The announcement by the UK\'s Department For International Development that it is giving ?17.5 million to fund research into neglected and infectious diseases is a very welcome contribution to what is clearly a major issue of international responsibility, says the Executive Director of M?decins Sans Fronti?res UK, Jean-Michel Piedagnel.

DFID today gave ?6.5 million to the Drugs for Neglected Diseases initiative, which was itself co-founded by MSF. DNDi is an independent, non-profit, drug development initiative established in 2003. The money will go to work on human African trypanosomiasis, leishmaniasis, Chagas disease, and malaria. The British government also gave ?4.5 million to the WHO\'s research and training programme on tropical diseases (TDR). And the Global Alliance for TB Drug Development is receiving a total of ?9 million from DFID, the Netherlands and Ireland.

\"MSF has been calling for this kind of commitment for some time and is pleased to see that the British government and others are taking concrete steps in meeting some of those responsibilities\", says Mr Piedagnel. \"That should also be seen as a challenge to other states to make a real difference where so many lives can be saved\".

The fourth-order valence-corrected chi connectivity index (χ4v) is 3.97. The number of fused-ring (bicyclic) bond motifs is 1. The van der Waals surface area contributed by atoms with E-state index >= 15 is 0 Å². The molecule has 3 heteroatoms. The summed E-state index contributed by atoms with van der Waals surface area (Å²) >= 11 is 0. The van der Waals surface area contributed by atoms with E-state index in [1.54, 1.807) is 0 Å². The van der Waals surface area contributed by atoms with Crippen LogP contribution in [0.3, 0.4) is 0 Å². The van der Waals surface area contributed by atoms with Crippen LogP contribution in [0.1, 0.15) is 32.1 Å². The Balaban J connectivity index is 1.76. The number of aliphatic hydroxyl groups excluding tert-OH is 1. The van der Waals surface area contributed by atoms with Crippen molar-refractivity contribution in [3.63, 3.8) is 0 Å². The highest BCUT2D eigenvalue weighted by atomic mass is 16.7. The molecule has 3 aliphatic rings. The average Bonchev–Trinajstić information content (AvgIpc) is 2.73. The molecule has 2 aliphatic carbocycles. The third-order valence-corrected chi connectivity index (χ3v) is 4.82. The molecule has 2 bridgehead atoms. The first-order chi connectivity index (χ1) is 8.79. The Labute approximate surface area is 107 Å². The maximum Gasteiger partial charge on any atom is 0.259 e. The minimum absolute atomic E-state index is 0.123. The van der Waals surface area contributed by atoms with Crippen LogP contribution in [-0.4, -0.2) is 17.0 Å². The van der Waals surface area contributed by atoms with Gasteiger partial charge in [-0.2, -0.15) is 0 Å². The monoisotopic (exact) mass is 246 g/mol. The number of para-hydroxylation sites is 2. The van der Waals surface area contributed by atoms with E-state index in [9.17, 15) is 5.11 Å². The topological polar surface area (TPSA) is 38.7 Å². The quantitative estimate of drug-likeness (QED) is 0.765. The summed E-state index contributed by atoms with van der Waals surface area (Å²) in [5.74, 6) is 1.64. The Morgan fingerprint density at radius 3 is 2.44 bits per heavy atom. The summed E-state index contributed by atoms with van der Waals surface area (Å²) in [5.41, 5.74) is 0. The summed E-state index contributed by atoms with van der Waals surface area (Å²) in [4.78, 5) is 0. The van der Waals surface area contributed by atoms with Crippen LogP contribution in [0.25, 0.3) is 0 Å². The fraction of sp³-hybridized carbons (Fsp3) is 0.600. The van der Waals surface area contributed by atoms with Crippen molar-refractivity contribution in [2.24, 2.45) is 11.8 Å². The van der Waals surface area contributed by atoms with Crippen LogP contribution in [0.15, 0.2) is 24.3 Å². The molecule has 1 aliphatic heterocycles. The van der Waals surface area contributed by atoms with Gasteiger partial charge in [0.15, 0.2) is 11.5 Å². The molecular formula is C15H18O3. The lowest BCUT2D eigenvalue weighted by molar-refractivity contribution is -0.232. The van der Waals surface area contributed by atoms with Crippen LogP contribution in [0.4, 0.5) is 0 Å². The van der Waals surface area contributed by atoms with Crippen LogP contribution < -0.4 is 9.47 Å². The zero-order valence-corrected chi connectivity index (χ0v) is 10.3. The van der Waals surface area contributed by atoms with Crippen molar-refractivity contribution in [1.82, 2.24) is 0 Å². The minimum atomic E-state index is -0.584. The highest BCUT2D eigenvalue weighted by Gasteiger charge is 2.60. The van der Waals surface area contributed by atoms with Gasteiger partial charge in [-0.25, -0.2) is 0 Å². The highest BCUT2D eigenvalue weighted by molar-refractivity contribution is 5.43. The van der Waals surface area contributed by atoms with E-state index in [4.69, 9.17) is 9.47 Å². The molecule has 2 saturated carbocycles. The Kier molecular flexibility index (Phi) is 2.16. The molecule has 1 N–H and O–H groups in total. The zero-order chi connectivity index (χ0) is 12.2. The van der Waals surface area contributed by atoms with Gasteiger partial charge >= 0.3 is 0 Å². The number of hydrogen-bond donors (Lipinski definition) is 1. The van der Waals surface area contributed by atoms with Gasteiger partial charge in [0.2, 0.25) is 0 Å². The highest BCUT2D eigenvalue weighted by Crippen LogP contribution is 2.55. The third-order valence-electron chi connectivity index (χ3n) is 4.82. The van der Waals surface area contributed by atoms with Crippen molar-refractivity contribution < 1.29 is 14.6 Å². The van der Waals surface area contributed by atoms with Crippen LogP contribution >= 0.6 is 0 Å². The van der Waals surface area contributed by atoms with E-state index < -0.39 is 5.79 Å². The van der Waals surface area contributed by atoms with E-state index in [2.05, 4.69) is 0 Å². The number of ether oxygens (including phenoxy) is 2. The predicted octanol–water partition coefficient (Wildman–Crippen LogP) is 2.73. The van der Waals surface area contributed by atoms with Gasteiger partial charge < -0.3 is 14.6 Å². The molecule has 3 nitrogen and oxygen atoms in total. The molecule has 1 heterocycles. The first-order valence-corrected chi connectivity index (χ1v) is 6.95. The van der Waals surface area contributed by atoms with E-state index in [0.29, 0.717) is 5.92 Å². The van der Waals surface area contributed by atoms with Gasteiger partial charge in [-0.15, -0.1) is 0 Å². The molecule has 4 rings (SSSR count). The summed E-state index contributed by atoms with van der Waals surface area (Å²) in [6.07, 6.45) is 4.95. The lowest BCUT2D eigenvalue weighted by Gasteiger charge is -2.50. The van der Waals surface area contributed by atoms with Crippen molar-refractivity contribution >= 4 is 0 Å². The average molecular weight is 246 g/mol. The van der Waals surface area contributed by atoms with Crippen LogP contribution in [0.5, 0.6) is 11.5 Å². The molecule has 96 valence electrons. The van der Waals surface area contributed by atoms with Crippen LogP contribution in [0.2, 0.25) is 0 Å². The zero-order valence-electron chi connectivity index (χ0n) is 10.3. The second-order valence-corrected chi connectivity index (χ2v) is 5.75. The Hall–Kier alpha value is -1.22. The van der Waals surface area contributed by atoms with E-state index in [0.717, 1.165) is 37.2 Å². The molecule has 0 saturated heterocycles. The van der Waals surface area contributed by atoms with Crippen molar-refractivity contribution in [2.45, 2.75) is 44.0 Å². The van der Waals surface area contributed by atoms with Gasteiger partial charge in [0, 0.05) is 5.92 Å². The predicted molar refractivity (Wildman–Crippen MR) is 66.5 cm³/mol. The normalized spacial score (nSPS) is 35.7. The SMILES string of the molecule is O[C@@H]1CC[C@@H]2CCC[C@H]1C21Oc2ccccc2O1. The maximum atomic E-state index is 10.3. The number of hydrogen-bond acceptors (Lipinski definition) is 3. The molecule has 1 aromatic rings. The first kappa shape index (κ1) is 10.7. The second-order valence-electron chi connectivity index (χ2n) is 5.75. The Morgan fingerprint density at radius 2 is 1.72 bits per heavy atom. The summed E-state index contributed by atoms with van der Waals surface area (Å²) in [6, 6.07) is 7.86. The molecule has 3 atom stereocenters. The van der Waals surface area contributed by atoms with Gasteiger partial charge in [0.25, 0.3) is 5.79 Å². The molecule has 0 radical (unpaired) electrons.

\"These research initiatives, that are designed to jump-start work on diseases which are of little interest to the pharmaceutical industry, have been starved of resources and risk failure without sustained financial support,\" argues Mr Piedagnel. \"This grant is a good start, but what we really need is a system to define needs and drive money to R&D for neglected diseases on an ongoing basis. We are encouraged that just such a proposal will be considered by the World Health Assembly in May. We encourage the British government and others to support this WHA resolution.\"